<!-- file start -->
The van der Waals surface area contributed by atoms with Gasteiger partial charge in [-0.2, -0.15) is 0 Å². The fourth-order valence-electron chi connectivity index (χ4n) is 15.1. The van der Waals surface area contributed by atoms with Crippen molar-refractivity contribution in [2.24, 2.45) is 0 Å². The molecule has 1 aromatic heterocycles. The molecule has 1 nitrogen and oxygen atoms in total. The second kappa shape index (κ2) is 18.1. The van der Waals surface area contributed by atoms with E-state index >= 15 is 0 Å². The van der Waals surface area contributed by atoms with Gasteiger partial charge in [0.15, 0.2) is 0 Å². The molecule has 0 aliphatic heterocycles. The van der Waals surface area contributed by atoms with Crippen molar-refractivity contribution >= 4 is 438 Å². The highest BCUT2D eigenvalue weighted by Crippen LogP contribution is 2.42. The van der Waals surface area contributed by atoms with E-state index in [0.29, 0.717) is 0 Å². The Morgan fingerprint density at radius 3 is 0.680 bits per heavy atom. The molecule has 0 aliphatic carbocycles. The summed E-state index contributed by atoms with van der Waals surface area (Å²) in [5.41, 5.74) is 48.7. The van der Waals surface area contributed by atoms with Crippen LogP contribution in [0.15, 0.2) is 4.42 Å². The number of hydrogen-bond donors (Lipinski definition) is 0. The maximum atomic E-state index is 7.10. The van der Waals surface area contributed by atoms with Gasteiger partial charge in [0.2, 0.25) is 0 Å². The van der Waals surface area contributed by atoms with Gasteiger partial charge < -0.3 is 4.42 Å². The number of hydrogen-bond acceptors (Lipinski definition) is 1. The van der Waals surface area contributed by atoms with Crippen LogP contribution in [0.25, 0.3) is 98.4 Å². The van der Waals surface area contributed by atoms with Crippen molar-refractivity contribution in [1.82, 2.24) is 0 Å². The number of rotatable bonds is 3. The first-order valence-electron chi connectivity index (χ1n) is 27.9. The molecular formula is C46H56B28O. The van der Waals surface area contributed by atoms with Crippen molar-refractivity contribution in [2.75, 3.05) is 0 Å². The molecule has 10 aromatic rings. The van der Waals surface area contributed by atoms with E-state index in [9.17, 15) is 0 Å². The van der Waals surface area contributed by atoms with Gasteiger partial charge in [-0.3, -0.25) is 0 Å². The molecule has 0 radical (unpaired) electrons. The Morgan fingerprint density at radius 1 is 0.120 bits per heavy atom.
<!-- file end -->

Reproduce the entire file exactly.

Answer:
The van der Waals surface area contributed by atoms with Gasteiger partial charge in [-0.2, -0.15) is 0 Å². The fourth-order valence-electron chi connectivity index (χ4n) is 15.1. The van der Waals surface area contributed by atoms with Crippen molar-refractivity contribution in [2.24, 2.45) is 0 Å². The molecule has 1 aromatic heterocycles. The molecule has 1 nitrogen and oxygen atoms in total. The second kappa shape index (κ2) is 18.1. The van der Waals surface area contributed by atoms with E-state index >= 15 is 0 Å². The van der Waals surface area contributed by atoms with Gasteiger partial charge in [0.15, 0.2) is 0 Å². The molecule has 0 aliphatic heterocycles. The van der Waals surface area contributed by atoms with Crippen molar-refractivity contribution >= 4 is 438 Å². The highest BCUT2D eigenvalue weighted by Crippen LogP contribution is 2.42. The van der Waals surface area contributed by atoms with E-state index in [0.29, 0.717) is 0 Å². The Morgan fingerprint density at radius 3 is 0.680 bits per heavy atom. The molecule has 0 aliphatic carbocycles. The summed E-state index contributed by atoms with van der Waals surface area (Å²) in [5.41, 5.74) is 48.7. The van der Waals surface area contributed by atoms with Crippen LogP contribution in [0.15, 0.2) is 4.42 Å². The number of hydrogen-bond donors (Lipinski definition) is 0. The maximum atomic E-state index is 7.10. The van der Waals surface area contributed by atoms with Gasteiger partial charge in [0.2, 0.25) is 0 Å². The van der Waals surface area contributed by atoms with Gasteiger partial charge < -0.3 is 4.42 Å². The number of hydrogen-bond acceptors (Lipinski definition) is 1. The van der Waals surface area contributed by atoms with Crippen LogP contribution in [0.25, 0.3) is 98.4 Å². The van der Waals surface area contributed by atoms with Crippen molar-refractivity contribution in [1.82, 2.24) is 0 Å². The number of rotatable bonds is 3. The first-order valence-electron chi connectivity index (χ1n) is 27.9. The molecular formula is C46H56B28O. The van der Waals surface area contributed by atoms with Crippen molar-refractivity contribution in [2.75, 3.05) is 0 Å². The molecule has 10 aromatic rings. The van der Waals surface area contributed by atoms with E-state index in [9.17, 15) is 0 Å². The van der Waals surface area contributed by atoms with Gasteiger partial charge in [-0.3, -0.25) is 0 Å². The molecule has 0 radical (unpaired) electrons. The Morgan fingerprint density at radius 1 is 0.120 bits per heavy atom.